DOMINIQUE WILKINS: I never prepared for a dunk contest. The dunks just came. If I told you how I came up with the windmill, you wouldn't believe it. I was in high school, messing around one day in practice, and we were trying to see who could do the craziest thing with the ball. That's what I did. I like the windmill because it combines style and power and grace—and a little jumping ability, I might add. I didn't practice it. I didn't spend a whole lot of time trying to perfect it. I did it in high school games.
(Bulls photographer): I had seen Michael in practice and knew he was going to try the free-throw-line dunk. But I didn't know when. I put a lot of calculation into where I positioned myself. I wanted to show the divide between the basket and the free throw line, the whole expanse under him, so I held a spot on the sideline between the basket and the line, a little closer to the basket. I had a Canon camera with a regular 50-millimeter lens, nothing exotic. I was using strobe lights, mounted up in the catwalks, and when you shoot with strobes the camera takes a second or two to recycle. The flashes don't go that fast. I had only one chance to get the shot.
(former NBA star and '88 dunk contest judge): When you're judging a dunk contest, you're asking yourself, What moves you? That's basically it.
"Are you kidding? How can that be?"
HAWKINS: We gave Michael 47 out of 50 on his second dunk of the finals. The crowd was booing and throwing cups at us. They were yelling, "How dare you give Michael a 47!" Everything he did was encased in gold, and if you didn't see it that way, you pissed people off. I was fully aware that we were on Michael's turf, but I was there to judge a contest and give an honest rendering. I played in world championships against Boston in the '60s. I wasn't going to be intimidated.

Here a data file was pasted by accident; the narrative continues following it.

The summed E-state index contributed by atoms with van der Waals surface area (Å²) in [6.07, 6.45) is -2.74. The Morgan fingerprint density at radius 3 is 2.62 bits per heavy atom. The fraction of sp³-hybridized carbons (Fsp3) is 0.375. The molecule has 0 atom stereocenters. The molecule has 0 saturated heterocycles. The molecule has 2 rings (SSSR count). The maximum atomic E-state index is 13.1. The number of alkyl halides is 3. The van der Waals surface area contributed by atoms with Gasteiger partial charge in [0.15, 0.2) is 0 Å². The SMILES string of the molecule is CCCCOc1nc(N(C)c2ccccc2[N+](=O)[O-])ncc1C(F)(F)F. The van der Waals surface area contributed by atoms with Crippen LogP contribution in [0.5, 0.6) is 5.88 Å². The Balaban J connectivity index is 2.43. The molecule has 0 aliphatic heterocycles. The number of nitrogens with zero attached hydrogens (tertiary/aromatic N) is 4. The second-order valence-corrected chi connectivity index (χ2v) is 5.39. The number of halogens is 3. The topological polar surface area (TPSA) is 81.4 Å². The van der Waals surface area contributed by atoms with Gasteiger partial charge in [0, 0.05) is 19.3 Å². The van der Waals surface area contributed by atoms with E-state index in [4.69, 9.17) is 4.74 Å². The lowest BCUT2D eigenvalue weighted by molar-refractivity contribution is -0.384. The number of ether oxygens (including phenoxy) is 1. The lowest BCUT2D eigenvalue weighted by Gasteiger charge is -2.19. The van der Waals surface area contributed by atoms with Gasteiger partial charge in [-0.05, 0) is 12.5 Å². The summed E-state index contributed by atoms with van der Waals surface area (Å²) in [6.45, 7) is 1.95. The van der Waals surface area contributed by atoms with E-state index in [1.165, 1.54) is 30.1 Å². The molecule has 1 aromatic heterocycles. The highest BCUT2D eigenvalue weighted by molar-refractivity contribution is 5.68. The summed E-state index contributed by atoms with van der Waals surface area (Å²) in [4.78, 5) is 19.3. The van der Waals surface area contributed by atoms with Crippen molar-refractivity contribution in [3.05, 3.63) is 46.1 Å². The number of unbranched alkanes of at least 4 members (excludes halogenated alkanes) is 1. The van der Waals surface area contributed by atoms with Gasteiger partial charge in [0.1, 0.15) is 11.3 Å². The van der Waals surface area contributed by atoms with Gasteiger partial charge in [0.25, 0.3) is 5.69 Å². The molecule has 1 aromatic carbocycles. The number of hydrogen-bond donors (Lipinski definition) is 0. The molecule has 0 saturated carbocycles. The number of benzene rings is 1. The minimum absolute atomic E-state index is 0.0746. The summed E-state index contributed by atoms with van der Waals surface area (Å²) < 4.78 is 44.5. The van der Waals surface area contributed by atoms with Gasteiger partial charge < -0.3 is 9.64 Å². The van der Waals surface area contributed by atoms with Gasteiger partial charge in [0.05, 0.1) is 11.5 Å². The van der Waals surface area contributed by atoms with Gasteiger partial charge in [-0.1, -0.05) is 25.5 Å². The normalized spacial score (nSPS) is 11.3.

HARPER: Now let's talk about Dominique's last dunk, which was right after Michael got the 47. It was a two-handed windmill. It was awesome.
WILKINS: I attacked the rim. It was powerful. It was ferocious. It was my best dunk.
KERSEY: He was so high off the ground, with such power and grace, that all the players on the bench were saying, "Fifty." His first two dunks of the finals were 50s. But for some reason they gave him 45 on the last one. It was like, Are you kidding? How can that be? We just looked at one another on the bench and ducked our heads. The expression on Nique's face was, What do I have to do here?
WILKINS: I don't know what they were watching.
NEAL: When I grew up in Chicago, Richard J. Daley was the mayor. I know how Chicago votes things in. But despite all the political history, I wasn't prepared for the 45. It stunned me.